Endangered animals at sea: when tradition kills

From Apulia to China, because of superstitions and beliefs, many animals face extinction.


The matter, already widely debated on the Internet and social networks in recent days is this, five decapitated turtles were found on the beaches of Puglia.

Needless to say, to us at the Giornale della Vela and Medplastic, our sea defense awareness project, the story touched us and not a little and made us think about the impact of senseless popular beliefs on land and sea animals, almost all of which are now on the brink of extinction. On the sidelines of the Apulian turtles, the highest form of Italic becerism, the index finger should be pointed at a big, huge culprit, Traditional Chinese Medicine (TCM). In the West it is too little linked to the problem of poaching of large African mammals (primarily rhinos and elephants) and almost never associated with the increasingly unrestrained depletion of marine wildlife.

We will look at just a few species and some data to paint this cruel phenomenon. Let’s start with what happened in our seas.

Endangered animals – Turtles

Some sea turtles were found decapitated on Apulian beaches around the Bari coast. Some fishermen are held responsible, who once they found the reptiles in their nets, in order to ward off bad luck in fishing, thought it appropriate to inflict the animals as what was described above. Decapitating them. Just remember that more than 40000 sea turtles die each year in the Mediterranean because of humans.

Endangered Animals – Seahorses

Every year 20 million seahorses are caught to meet the demand of the TCM. In China, the Philippines and Indonesia first and foremost. Seahorses are ingested via pills or are found dried for grating; they are believed to have aphrodisiac effects.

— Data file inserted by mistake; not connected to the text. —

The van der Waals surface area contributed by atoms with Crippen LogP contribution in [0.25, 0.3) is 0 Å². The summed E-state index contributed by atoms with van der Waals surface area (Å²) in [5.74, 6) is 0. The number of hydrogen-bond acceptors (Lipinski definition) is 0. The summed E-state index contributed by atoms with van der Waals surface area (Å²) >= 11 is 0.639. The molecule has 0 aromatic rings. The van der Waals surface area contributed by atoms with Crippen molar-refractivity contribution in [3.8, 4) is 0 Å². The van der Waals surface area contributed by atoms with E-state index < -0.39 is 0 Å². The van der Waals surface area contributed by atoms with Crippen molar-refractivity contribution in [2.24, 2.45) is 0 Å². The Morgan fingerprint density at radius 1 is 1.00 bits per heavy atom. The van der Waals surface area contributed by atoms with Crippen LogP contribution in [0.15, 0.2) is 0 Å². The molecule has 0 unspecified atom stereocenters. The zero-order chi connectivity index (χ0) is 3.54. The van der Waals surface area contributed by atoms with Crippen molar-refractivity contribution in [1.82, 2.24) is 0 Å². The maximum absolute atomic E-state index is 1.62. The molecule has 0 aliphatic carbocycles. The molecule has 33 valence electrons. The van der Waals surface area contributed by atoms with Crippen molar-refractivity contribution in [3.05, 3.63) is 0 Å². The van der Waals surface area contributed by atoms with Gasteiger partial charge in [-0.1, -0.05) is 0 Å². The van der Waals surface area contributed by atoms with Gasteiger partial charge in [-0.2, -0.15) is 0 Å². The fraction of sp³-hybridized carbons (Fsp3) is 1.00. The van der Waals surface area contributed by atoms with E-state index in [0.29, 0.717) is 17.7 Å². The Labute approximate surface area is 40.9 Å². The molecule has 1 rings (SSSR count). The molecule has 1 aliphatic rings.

“Chinese medicine stores are full of bags containing seahorses, but also other marine animals,” says Gary Stokes, the Southeast Asia director of Sea Shepherd Global. There are bags with shark fins and dead starfish. But when I see hundreds of seahorses, it breaks my heart.”



Seventy-three million sharks are killed in the cruelest manners each year, mainly for their dorsal fins, which for TCM are a natural tonic and increase appetite, as well as obviously being aphrodisiacs. From Hong Kong alone pass 10.5 tons of fins that have a value per kg of 900 euros. The “fishermen” operating in this industry cut off the fins and throw the fish back into the sea still alive; youtube is full of videos about it. Studies conducted several years ago showed how baseless such beliefs are.

endangered animals at sea

Endangered animals at sea – Mantle:

One of the most amazing animals on earth is being decimated to get the gills and gillspines. Beliefs attribute them to promote blood circulation, heal a range of diseases such as infertility or certain types of cancer. The figures for this market in China alone move more than $11 million. As if that were not enough The manta and mobula fisheries have become big business because in addition to the trade for the alleged beneficial properties, there is the market for the skins, used for handbags and shoes, and the sale of the cartilage, which, mixed with shark fins, provides a cheaper version of the famous soup. Manta and mobula fishing is widespread now in all places where they are found such as Indonesia, Mozambique, India, Tanzania, Mexico, Ecuador and Peru, partly because of the ease of capture (with nets or spears).


Our examples end here; in a second installment if you like we will discuss the slaughter of dolphins in Japan and those of right whales in Iceland and other northern islands.

This is the only world we have so we remind everyone to take action to defend it in your cities as well, if for example in some restaurant or ethinic store see some of the above mentioned “merchandise” do not hesitate to call the police, marketing of the above is a crime!

Support Medplastic too, defend the sea!

About Medplastic

Time to Take Action is the slogan of Medplastic, the project of the Journal of Sailing and Powerboats to safeguard the Mediterranean. Join the MedPlastic Team Facebook group, there you can post news, projects, photodenunciations, videos. Then participate in the NO Plastic Instagram contest (by sending a photo to our instagram inbox – @giornaledellavela – or on the Medplastic Team group, as all the authors of the photos we show you here did): we will award the best testimonials at the 2019 VELAFestival. In addition, if you have structured projects to propose that you think would be useful to the “cause,” please send an email to savethemed@gmail.com. www.medplastic.org



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